The Catholic Church has released a strong statement in favour of removing a cap on the number of Catholics it can admit to its schools.
Archbishop of Westminster Vincent Nichols confirmed today that the Catholic Church wished to "maintain historic agreements" with regards to admissions.
Currently, no more than half of places in Catholic free schools may be reserved for Catholics, and new academies set up by the Catholic Church must comply with this rule.
The Bishops' Conference of England and Wales has opposed this policy, arguing that the imposition of a 50% cap on the control of admissions "is not a secure basis for the provision of a Catholic school".
The statement "urges" dioceses to "resist pressure to establish schools on that basis", claiming that it places "a disproportionate disadvantage on the Catholic community".
The policy was criticised by the Church last year after Education Secretary Michael Gove refused to relax the cap.
The Catholic Education Service for England and Wales (CES) said that retaining a maximum quota on Catholic intake actually undermined parental choice, as "in the case of an oversubscribed Catholic free school, Catholic pupils whose parents wanted to send them to a Catholic school would have to be turned away because they were Catholic".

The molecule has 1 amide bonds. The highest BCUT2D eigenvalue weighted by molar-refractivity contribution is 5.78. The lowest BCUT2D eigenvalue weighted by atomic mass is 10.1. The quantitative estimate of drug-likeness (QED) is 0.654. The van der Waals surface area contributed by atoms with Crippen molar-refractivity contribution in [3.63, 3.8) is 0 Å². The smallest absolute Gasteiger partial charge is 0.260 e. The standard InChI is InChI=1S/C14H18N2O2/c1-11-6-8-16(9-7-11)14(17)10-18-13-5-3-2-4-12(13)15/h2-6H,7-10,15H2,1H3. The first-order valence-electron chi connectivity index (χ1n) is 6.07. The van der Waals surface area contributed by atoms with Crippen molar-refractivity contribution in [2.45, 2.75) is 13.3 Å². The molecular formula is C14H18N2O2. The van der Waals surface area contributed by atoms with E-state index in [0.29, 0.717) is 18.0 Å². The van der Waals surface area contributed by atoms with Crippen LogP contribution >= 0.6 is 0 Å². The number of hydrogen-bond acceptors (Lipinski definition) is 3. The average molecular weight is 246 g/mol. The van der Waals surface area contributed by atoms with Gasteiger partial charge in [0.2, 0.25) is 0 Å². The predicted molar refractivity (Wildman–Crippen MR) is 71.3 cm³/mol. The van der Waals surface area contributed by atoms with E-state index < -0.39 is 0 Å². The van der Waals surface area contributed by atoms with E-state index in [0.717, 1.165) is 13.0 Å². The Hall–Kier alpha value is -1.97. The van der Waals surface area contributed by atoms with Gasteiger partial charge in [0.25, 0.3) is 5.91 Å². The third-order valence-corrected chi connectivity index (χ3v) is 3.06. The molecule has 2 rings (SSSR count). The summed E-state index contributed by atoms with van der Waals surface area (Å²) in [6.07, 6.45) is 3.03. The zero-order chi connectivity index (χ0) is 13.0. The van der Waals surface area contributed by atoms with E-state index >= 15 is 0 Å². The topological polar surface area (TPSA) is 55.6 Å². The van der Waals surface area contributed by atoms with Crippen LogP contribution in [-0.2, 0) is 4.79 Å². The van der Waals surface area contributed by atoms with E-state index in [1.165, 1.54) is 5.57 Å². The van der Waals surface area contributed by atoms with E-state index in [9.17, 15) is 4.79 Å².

He argued that Catholic schools should be allowed to build on their educational successes without conditions being placed on ownership, admissions and the RE curriculum from outside bodies.
"It is a matter of regretfulness," said the Archbishop while expressing his reservations about the policy.
The statement comes in the same week as the head of the Church of England, Archbishop Justin Welby, reaffirmed his support for the use of faith-based criteria when it comes to selecting pupils for Church of England schools.